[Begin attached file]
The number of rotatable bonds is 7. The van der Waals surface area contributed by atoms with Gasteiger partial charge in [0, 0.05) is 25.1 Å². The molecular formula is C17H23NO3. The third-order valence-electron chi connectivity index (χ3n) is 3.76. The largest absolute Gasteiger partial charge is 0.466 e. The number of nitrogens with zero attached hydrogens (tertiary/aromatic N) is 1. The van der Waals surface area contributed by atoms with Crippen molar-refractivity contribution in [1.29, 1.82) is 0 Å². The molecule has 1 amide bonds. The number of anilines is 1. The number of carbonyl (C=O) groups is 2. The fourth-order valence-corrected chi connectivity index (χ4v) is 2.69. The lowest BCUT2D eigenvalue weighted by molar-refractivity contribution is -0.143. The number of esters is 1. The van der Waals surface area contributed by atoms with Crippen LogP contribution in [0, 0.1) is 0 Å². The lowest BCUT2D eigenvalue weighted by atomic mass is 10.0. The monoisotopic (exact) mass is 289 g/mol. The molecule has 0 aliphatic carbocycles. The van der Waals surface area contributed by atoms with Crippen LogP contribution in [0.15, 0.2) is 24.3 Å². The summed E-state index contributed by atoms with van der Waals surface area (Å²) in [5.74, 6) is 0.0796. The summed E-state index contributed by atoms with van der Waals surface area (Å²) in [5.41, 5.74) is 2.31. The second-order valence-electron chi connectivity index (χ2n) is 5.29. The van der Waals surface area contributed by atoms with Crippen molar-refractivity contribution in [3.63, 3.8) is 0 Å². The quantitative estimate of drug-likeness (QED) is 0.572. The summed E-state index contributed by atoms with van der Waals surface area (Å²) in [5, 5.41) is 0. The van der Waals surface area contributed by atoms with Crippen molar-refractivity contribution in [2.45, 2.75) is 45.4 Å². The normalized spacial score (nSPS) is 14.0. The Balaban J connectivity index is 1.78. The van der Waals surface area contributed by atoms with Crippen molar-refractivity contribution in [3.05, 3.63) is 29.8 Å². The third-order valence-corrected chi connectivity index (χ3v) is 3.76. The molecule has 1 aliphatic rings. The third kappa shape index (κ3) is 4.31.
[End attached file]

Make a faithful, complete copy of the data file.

The number of rotatable bonds is 7. The van der Waals surface area contributed by atoms with Gasteiger partial charge in [0, 0.05) is 25.1 Å². The molecular formula is C17H23NO3. The third-order valence-electron chi connectivity index (χ3n) is 3.76. The largest absolute Gasteiger partial charge is 0.466 e. The number of nitrogens with zero attached hydrogens (tertiary/aromatic N) is 1. The van der Waals surface area contributed by atoms with Crippen molar-refractivity contribution in [1.29, 1.82) is 0 Å². The molecule has 1 amide bonds. The number of anilines is 1. The number of carbonyl (C=O) groups is 2. The fourth-order valence-corrected chi connectivity index (χ4v) is 2.69. The lowest BCUT2D eigenvalue weighted by molar-refractivity contribution is -0.143. The number of esters is 1. The van der Waals surface area contributed by atoms with Crippen LogP contribution in [0, 0.1) is 0 Å². The lowest BCUT2D eigenvalue weighted by atomic mass is 10.0. The monoisotopic (exact) mass is 289 g/mol. The molecule has 0 aliphatic carbocycles. The van der Waals surface area contributed by atoms with Crippen LogP contribution in [0.15, 0.2) is 24.3 Å². The summed E-state index contributed by atoms with van der Waals surface area (Å²) in [5.74, 6) is 0.0796. The summed E-state index contributed by atoms with van der Waals surface area (Å²) in [5.41, 5.74) is 2.31. The second-order valence-electron chi connectivity index (χ2n) is 5.29. The van der Waals surface area contributed by atoms with Crippen molar-refractivity contribution in [3.63, 3.8) is 0 Å². The quantitative estimate of drug-likeness (QED) is 0.572. The summed E-state index contributed by atoms with van der Waals surface area (Å²) in [5, 5.41) is 0. The van der Waals surface area contributed by atoms with Crippen molar-refractivity contribution in [2.45, 2.75) is 45.4 Å². The normalized spacial score (nSPS) is 14.0. The Balaban J connectivity index is 1.78. The van der Waals surface area contributed by atoms with Crippen molar-refractivity contribution in [3.05, 3.63) is 29.8 Å². The third-order valence-corrected chi connectivity index (χ3v) is 3.76. The molecule has 1 aliphatic rings. The third kappa shape index (κ3) is 4.31.